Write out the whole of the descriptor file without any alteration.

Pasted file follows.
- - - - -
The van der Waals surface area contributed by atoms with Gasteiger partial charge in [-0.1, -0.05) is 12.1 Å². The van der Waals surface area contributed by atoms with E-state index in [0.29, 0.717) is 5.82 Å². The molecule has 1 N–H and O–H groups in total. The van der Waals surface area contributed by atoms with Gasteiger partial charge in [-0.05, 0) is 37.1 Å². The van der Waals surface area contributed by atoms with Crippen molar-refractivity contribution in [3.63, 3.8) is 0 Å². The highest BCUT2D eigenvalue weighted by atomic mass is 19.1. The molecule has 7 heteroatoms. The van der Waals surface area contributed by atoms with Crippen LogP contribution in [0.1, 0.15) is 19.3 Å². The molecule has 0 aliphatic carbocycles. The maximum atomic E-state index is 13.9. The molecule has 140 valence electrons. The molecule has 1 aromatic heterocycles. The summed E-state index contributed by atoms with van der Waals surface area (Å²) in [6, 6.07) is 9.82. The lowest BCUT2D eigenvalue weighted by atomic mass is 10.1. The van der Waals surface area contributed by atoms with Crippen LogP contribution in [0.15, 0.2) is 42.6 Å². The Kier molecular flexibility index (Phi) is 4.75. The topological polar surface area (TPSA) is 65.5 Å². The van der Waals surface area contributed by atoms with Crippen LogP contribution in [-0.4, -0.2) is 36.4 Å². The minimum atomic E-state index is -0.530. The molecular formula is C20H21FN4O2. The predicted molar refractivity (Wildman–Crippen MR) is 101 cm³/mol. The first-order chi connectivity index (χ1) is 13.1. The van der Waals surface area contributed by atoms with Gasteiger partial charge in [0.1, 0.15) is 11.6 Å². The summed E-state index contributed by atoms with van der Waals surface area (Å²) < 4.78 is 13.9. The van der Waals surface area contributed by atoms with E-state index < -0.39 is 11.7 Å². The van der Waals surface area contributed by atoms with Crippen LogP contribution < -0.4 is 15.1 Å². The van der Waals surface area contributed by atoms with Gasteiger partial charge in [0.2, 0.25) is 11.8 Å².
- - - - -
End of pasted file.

The van der Waals surface area contributed by atoms with Gasteiger partial charge in [-0.1, -0.05) is 12.1 Å². The van der Waals surface area contributed by atoms with E-state index in [0.29, 0.717) is 5.82 Å². The molecule has 1 N–H and O–H groups in total. The van der Waals surface area contributed by atoms with Gasteiger partial charge in [-0.05, 0) is 37.1 Å². The van der Waals surface area contributed by atoms with Crippen molar-refractivity contribution in [3.63, 3.8) is 0 Å². The highest BCUT2D eigenvalue weighted by atomic mass is 19.1. The molecule has 7 heteroatoms. The van der Waals surface area contributed by atoms with Crippen LogP contribution in [0.1, 0.15) is 19.3 Å². The molecule has 0 aliphatic carbocycles. The maximum atomic E-state index is 13.9. The molecule has 140 valence electrons. The molecule has 1 aromatic heterocycles. The summed E-state index contributed by atoms with van der Waals surface area (Å²) in [6, 6.07) is 9.82. The lowest BCUT2D eigenvalue weighted by atomic mass is 10.1. The van der Waals surface area contributed by atoms with Crippen LogP contribution in [0.15, 0.2) is 42.6 Å². The Kier molecular flexibility index (Phi) is 4.75. The topological polar surface area (TPSA) is 65.5 Å². The van der Waals surface area contributed by atoms with Crippen LogP contribution in [-0.4, -0.2) is 36.4 Å². The minimum atomic E-state index is -0.530. The molecular formula is C20H21FN4O2. The predicted molar refractivity (Wildman–Crippen MR) is 101 cm³/mol. The first-order chi connectivity index (χ1) is 13.1. The van der Waals surface area contributed by atoms with Gasteiger partial charge in [0.1, 0.15) is 11.6 Å². The summed E-state index contributed by atoms with van der Waals surface area (Å²) < 4.78 is 13.9. The van der Waals surface area contributed by atoms with E-state index < -0.39 is 11.7 Å². The van der Waals surface area contributed by atoms with Crippen LogP contribution < -0.4 is 15.1 Å². The van der Waals surface area contributed by atoms with Gasteiger partial charge in [0.2, 0.25) is 11.8 Å².